Universal household electrification is a key component of the United Nations Sustainable Development Goals, but the evidence base for social and economic impacts of electricity access remains unclear. Here we report results from a systematic review of impact evaluations of household electrification based on five key outcome measures. We only find 31 studies that conduct statistical hypothesis tests to assess impacts. Among these, seven draw on a randomized experiment designed for causal inference. The randomized experimental studies generate fewer positive results than observational or quasi-experimental studies, such as correlational, instrumental variable, and difference-in-differences designs. These results call for a reassessment of what we know about the impacts of household electrification. They also call for major investment in impact evaluation of electricity access using randomized controlled trials, with a particular focus on when and how energy access interventions can furnish large benefits to their intended beneficiaries. Large-scale impact evaluations using experimental methods will require close collaboration between policymakers and researchers.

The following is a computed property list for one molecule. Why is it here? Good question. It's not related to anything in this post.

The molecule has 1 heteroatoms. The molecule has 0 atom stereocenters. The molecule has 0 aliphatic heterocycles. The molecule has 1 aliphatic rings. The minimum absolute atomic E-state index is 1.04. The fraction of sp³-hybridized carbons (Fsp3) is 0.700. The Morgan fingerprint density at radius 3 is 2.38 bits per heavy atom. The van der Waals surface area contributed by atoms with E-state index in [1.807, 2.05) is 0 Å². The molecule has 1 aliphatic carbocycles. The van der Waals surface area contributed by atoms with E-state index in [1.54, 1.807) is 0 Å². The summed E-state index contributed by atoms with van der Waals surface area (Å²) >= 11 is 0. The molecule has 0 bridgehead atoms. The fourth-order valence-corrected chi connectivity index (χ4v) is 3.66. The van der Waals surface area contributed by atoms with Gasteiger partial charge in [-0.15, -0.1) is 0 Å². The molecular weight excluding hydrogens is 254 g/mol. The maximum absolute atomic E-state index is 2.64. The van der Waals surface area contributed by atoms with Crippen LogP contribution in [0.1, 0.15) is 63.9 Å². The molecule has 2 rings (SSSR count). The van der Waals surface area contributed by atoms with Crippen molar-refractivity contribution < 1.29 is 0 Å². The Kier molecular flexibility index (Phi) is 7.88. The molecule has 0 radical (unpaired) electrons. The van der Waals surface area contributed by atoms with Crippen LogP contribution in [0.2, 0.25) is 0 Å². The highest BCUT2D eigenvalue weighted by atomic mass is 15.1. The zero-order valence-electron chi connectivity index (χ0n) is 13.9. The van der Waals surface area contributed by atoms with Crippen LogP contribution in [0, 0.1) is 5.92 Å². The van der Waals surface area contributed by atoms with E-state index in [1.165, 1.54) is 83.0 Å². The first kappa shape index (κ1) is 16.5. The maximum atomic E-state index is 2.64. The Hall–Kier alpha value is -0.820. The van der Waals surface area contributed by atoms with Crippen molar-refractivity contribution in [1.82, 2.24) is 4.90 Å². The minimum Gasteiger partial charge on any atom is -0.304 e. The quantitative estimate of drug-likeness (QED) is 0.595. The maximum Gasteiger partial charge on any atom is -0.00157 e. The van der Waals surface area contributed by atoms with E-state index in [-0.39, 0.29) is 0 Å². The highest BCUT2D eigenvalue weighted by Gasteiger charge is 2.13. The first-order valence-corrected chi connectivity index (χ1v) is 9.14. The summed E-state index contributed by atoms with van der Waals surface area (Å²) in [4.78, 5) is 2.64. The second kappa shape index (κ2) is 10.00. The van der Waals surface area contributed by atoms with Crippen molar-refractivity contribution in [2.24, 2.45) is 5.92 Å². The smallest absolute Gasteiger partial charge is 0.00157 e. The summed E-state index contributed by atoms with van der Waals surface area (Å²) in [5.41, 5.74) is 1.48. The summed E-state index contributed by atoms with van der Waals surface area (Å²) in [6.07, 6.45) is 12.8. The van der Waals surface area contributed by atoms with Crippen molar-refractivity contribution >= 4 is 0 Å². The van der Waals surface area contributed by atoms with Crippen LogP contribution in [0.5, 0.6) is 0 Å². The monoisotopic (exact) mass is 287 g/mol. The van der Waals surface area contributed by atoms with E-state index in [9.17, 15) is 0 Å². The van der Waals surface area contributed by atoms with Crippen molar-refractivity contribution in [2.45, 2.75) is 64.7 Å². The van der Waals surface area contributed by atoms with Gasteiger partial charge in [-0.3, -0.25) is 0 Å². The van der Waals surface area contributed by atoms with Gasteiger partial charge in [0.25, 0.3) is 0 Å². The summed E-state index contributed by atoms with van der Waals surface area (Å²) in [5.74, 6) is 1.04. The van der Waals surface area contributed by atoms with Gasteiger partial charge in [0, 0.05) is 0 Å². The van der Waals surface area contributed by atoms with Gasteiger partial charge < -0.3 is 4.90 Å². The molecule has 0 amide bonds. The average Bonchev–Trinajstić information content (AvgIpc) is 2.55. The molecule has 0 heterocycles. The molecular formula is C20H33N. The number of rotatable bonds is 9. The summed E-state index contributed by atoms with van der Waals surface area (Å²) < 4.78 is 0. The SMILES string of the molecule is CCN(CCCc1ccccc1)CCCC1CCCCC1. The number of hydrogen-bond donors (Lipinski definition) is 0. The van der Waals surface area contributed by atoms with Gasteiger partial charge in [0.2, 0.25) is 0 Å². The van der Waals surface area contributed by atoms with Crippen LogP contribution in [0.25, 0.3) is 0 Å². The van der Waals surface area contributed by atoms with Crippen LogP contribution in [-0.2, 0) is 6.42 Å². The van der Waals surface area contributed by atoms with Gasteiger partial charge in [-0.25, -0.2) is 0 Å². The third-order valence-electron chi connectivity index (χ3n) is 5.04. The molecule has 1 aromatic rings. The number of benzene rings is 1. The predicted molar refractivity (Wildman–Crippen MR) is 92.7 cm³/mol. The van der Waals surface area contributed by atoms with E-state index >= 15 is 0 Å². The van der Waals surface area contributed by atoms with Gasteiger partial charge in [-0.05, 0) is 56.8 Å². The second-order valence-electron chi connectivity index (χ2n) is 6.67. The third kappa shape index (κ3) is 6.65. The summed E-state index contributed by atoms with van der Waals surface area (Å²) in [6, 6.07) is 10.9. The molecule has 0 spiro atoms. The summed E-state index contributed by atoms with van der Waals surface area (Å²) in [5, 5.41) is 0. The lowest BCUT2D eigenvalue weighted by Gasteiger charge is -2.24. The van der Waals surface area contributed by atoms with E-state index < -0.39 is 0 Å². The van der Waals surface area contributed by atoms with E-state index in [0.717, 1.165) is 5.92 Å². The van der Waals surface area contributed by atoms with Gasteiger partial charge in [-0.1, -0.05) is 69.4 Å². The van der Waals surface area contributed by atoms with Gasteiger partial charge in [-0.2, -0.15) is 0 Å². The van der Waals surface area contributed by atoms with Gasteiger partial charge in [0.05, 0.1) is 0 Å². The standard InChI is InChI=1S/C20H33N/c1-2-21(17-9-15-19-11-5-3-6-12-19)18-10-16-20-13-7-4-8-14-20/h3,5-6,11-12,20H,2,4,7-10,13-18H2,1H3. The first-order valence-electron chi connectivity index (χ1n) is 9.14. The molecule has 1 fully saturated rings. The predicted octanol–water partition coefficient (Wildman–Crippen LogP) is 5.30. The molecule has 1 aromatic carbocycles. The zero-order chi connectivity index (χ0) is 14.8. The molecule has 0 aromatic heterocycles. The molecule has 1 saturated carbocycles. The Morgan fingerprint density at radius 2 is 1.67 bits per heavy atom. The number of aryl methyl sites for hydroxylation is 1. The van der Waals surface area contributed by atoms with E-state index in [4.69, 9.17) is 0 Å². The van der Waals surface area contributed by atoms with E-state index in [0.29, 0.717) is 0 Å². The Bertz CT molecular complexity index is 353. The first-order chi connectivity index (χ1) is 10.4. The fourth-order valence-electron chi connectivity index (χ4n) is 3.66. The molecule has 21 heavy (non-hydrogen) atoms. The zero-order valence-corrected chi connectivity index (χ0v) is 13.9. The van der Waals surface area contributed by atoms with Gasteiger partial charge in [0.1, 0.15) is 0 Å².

- impact evaluation
- electricity access
- observational and experimental methods
- causal inference
- sustainable development